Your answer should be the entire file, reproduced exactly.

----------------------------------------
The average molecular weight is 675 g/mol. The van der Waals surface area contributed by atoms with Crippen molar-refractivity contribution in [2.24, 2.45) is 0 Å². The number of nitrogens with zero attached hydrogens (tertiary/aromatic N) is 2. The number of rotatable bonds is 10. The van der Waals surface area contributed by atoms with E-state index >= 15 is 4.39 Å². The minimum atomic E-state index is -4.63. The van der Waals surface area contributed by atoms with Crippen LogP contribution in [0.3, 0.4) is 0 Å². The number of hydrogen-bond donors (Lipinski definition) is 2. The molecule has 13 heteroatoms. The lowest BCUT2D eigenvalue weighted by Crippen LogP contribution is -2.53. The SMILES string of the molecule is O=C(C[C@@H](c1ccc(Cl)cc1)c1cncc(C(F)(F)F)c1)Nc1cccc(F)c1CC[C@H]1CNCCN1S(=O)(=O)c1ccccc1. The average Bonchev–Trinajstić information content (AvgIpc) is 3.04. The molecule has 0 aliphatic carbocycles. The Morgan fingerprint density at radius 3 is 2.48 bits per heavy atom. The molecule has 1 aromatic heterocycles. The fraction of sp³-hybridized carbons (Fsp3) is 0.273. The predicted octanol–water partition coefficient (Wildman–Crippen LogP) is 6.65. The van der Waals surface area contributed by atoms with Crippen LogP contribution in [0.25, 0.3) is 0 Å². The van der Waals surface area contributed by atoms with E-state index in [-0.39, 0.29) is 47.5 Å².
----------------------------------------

The average molecular weight is 675 g/mol. The van der Waals surface area contributed by atoms with Crippen molar-refractivity contribution in [2.24, 2.45) is 0 Å². The number of nitrogens with zero attached hydrogens (tertiary/aromatic N) is 2. The number of rotatable bonds is 10. The van der Waals surface area contributed by atoms with E-state index >= 15 is 4.39 Å². The minimum atomic E-state index is -4.63. The van der Waals surface area contributed by atoms with Crippen LogP contribution in [0.3, 0.4) is 0 Å². The number of hydrogen-bond donors (Lipinski definition) is 2. The molecule has 13 heteroatoms. The lowest BCUT2D eigenvalue weighted by Crippen LogP contribution is -2.53. The SMILES string of the molecule is O=C(C[C@@H](c1ccc(Cl)cc1)c1cncc(C(F)(F)F)c1)Nc1cccc(F)c1CC[C@H]1CNCCN1S(=O)(=O)c1ccccc1. The average Bonchev–Trinajstić information content (AvgIpc) is 3.04. The molecule has 0 aliphatic carbocycles. The Morgan fingerprint density at radius 3 is 2.48 bits per heavy atom. The molecule has 1 aromatic heterocycles. The fraction of sp³-hybridized carbons (Fsp3) is 0.273. The predicted octanol–water partition coefficient (Wildman–Crippen LogP) is 6.65. The van der Waals surface area contributed by atoms with Crippen LogP contribution in [0.25, 0.3) is 0 Å². The van der Waals surface area contributed by atoms with E-state index in [-0.39, 0.29) is 47.5 Å².